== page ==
- Microsoft SharePoint Designer 2007 Service Pack 1
All are 32-Bit Editions, you can find links to the 64-bits in the instructions.
The Microsoft Office Online now contains links to the Microsoft Office 2007 Service Pack 1.
The links are not currently working, but I will keep you updated.
Here are the links:
Update: You can find all the updates and changes in this Excel.
Let's hope for a faster Outlook 2007 experience...Update: It feels faster at first glance...
Remote Debugging is a great feature to use, especially when you work with virtual machines. It allows you to develop and debug locally but have the code running on another machine, virtual or physical. Microsoft SharePoint can't be installed on a Windows Vista or XP workstation, but needs to be installed on Windows Server 2003 or 2008, so the general recommendations has been for developers to have either Windows Server as their main OS or have a virtual machine with Windows Server. None of these work that well; either you have problems debugging your components and you have to rely on traces or message boxes or you have to have a virtual machine with a full development environment, which will not resemble a production machine.
So, Remote Debugging, is my primary way when working with SharePoint development. It allows you to have a smaller virtual machine, and it will allow you to develop in your main OS. But, Remote Debugging has been quite problematic to set up and configure, so here is a guide that you can follow to get it work in a few minutes.
This guide uses Microsoft Visual Studio 2008 and Windows Vista with UAC on the client and a Windows Server 2003 with WSS 3.0 running in a Virtual PC on the client.
Prepare your remote host
First of all you need to prepare your remote host for accepting incoming debugging requests, this is done by running the Visual Studio Remote Debugging Monitor on the remote machine, which is found under C:\Program Files\Microsoft Visual Studio 9.0\Common7\IDE\Remote Debugger\. Copy that folder to your remote host and place a shortcut to the msvsmon.exe on the desktop, so you have fast access to it whenever you need to debug.
The Remote Debugging Monitor is the one accepting your debug calls and the talking back to Visual Studio on your client, so to get these things to work you have to start the client as the user running Visual Studio (or have administrative permissions on the client). You can either log in to the remote host using that user or, as I prefer, right-click on the msvsmon.exe and choose Run As... Make sure that the user you are using to run the monitor with is member of the local Administrators group.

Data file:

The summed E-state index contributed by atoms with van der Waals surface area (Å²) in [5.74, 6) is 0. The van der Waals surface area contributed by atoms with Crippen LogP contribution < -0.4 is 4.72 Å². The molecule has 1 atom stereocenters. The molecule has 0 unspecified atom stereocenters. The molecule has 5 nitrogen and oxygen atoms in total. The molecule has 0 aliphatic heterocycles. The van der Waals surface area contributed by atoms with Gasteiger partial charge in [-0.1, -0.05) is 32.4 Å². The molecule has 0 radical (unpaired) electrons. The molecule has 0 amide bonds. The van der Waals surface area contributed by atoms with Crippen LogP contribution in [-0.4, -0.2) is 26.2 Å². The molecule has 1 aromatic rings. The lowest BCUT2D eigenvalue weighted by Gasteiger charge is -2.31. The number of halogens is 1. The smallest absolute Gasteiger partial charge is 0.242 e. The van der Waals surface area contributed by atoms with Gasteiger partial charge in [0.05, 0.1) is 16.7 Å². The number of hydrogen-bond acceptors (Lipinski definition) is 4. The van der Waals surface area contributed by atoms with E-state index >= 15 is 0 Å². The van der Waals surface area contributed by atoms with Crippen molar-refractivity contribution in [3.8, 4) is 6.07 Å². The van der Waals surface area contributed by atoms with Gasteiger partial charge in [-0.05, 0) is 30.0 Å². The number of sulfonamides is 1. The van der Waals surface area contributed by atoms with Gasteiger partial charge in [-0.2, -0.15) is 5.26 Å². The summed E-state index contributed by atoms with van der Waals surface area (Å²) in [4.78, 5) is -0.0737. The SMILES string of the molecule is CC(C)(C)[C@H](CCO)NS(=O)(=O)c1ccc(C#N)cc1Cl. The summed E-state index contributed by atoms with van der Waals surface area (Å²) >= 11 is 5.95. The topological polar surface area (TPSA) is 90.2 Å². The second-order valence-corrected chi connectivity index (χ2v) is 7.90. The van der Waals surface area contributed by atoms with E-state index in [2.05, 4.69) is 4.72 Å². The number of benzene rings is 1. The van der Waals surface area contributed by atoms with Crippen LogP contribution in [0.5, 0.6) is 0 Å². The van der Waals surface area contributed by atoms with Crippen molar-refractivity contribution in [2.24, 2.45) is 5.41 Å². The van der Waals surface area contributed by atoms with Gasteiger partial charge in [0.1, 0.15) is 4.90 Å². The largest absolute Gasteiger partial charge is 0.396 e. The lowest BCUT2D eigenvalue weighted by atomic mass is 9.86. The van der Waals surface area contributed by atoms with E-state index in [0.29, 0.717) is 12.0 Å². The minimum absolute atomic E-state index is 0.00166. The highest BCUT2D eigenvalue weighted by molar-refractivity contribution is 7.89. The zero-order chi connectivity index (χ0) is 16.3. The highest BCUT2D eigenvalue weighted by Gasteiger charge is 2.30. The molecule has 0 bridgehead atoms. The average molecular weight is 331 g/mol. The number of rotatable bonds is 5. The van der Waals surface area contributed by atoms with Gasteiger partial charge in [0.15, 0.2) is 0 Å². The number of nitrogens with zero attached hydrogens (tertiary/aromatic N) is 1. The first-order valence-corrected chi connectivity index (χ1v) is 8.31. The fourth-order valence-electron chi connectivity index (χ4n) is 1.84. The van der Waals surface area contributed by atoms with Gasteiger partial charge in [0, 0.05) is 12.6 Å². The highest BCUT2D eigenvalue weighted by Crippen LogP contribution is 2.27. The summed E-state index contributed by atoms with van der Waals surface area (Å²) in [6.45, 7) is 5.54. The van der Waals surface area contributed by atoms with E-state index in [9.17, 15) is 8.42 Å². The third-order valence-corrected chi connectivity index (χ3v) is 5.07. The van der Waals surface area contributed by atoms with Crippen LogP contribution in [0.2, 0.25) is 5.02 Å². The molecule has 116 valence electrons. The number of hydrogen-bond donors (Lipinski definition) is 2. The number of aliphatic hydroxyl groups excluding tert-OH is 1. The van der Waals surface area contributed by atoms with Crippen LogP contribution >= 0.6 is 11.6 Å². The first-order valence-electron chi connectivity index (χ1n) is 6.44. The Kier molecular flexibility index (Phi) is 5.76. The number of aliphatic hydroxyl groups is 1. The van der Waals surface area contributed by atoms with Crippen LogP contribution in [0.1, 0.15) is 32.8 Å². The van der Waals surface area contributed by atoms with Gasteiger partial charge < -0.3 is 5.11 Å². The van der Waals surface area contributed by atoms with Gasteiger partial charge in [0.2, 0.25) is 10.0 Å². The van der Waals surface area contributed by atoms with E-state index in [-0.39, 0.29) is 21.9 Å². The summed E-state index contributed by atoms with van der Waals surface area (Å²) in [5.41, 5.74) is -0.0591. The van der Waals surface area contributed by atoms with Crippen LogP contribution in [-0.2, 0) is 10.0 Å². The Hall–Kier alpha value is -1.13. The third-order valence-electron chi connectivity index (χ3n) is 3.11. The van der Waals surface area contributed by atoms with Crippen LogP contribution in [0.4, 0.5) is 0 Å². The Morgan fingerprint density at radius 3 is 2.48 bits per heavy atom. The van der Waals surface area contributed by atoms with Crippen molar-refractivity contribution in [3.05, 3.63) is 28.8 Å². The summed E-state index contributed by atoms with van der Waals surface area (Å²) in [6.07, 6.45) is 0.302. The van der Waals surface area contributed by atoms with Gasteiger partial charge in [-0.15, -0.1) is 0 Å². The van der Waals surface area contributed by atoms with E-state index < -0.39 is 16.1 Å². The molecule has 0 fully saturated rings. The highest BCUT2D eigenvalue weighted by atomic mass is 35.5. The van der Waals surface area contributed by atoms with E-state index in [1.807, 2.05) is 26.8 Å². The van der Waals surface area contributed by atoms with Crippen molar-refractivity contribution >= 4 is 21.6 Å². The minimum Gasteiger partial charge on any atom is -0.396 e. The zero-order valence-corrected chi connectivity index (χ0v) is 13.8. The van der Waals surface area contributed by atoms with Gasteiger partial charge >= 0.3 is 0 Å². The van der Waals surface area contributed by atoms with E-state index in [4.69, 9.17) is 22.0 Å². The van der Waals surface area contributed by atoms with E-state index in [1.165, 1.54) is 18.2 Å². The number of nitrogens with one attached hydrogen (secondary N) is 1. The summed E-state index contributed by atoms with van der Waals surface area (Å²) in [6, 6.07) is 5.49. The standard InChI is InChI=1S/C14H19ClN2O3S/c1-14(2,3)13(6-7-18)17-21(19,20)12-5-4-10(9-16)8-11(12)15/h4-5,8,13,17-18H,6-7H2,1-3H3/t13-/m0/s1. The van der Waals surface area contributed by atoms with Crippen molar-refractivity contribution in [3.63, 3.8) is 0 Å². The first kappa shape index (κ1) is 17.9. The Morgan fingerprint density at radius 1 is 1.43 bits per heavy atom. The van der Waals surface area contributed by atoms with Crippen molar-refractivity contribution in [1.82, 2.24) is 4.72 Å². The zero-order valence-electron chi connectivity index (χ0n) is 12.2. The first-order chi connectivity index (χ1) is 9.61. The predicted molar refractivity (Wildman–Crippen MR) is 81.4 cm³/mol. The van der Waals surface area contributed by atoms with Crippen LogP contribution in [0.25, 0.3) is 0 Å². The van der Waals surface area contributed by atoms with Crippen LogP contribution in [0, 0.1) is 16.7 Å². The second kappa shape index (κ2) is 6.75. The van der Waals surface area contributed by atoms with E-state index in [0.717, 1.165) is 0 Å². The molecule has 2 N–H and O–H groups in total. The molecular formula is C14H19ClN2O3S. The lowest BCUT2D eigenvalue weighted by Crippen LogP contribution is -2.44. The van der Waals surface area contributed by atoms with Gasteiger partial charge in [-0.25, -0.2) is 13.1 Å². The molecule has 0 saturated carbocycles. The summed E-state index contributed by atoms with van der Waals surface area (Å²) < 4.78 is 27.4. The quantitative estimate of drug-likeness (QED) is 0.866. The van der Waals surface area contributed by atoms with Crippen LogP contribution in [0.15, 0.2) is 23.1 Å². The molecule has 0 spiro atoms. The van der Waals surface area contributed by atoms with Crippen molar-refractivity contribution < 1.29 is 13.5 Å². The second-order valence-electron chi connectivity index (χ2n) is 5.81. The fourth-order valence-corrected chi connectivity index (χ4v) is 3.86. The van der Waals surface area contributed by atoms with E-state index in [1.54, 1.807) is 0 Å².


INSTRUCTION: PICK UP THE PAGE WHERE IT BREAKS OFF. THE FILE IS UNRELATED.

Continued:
Now the Remote Debugging Monitor has started to waiting for new debugging connections. The debugging server was named with the username that is running the application and the server name, separated with an @-character. You can rename it using Tools->Options.
Prepare your client
Now it's time to prepare your client. First of all you have to run the Visual Studio 2008 Remote Debugger Configuration Wizard, which will open up the correct ports in your firewall. You will find the wizard under the Visual Studio Tools in your start menu. The wizard also allows you to run the Remote Debugger as a service on the machine which the wizard is run on, skip this step for this guide. When the wizard asks you for how you would like to configure your firewall, choose the Allow only computers on the local network... option and the finish the wizard.
Now it's time to start Visual Studio 2008 and load up your solution and hook up the debugger to the remote machine. Prior to this you need to deploy the application to be debugged on the remote machine, including the .pdb files.
In Visual Studio choose Debug->Attach to process. In the Qualifier you have to enter the name that was given to the Remote Debugger Monitor and hit Enter, then all you need to do is attach to the process you would like to debug and set some break points!